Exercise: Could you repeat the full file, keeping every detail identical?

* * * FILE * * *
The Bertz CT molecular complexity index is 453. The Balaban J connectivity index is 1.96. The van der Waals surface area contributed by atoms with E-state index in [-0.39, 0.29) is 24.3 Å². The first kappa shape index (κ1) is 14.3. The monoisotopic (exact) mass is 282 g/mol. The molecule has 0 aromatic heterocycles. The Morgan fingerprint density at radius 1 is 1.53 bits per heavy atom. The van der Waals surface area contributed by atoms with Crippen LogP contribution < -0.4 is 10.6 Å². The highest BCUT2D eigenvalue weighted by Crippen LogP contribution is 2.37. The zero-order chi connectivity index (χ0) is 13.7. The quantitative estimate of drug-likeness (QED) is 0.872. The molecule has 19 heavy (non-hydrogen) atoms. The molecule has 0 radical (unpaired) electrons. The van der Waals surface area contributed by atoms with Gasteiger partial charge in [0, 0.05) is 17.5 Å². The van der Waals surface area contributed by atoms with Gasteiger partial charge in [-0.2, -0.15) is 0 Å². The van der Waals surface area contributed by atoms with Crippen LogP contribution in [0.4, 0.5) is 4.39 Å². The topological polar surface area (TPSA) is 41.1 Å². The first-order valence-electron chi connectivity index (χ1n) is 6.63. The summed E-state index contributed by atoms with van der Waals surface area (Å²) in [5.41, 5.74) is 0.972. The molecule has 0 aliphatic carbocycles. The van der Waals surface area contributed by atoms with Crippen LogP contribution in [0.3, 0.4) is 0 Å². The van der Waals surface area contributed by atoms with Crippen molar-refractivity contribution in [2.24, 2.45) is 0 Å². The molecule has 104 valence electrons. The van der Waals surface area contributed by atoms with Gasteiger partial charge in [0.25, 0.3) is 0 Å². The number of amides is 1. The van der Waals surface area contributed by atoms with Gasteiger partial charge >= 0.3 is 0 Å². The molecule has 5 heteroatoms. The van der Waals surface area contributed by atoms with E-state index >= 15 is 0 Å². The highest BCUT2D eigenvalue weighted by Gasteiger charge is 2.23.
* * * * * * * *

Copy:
The Bertz CT molecular complexity index is 453. The Balaban J connectivity index is 1.96. The van der Waals surface area contributed by atoms with E-state index in [-0.39, 0.29) is 24.3 Å². The first kappa shape index (κ1) is 14.3. The monoisotopic (exact) mass is 282 g/mol. The molecule has 0 aromatic heterocycles. The Morgan fingerprint density at radius 1 is 1.53 bits per heavy atom. The van der Waals surface area contributed by atoms with Crippen LogP contribution < -0.4 is 10.6 Å². The highest BCUT2D eigenvalue weighted by Crippen LogP contribution is 2.37. The zero-order chi connectivity index (χ0) is 13.7. The quantitative estimate of drug-likeness (QED) is 0.872. The molecule has 19 heavy (non-hydrogen) atoms. The molecule has 0 radical (unpaired) electrons. The van der Waals surface area contributed by atoms with Gasteiger partial charge in [0, 0.05) is 17.5 Å². The van der Waals surface area contributed by atoms with Gasteiger partial charge in [-0.2, -0.15) is 0 Å². The van der Waals surface area contributed by atoms with Crippen LogP contribution in [0.4, 0.5) is 4.39 Å². The topological polar surface area (TPSA) is 41.1 Å². The first-order valence-electron chi connectivity index (χ1n) is 6.63. The summed E-state index contributed by atoms with van der Waals surface area (Å²) in [5.41, 5.74) is 0.972. The molecule has 0 aliphatic carbocycles. The van der Waals surface area contributed by atoms with Crippen LogP contribution in [0.3, 0.4) is 0 Å². The van der Waals surface area contributed by atoms with Crippen molar-refractivity contribution in [2.24, 2.45) is 0 Å². The molecule has 104 valence electrons. The van der Waals surface area contributed by atoms with Gasteiger partial charge in [0.25, 0.3) is 0 Å². The number of amides is 1. The van der Waals surface area contributed by atoms with Gasteiger partial charge >= 0.3 is 0 Å². The molecule has 5 heteroatoms. The van der Waals surface area contributed by atoms with E-state index >= 15 is 0 Å². The highest BCUT2D eigenvalue weighted by Gasteiger charge is 2.23.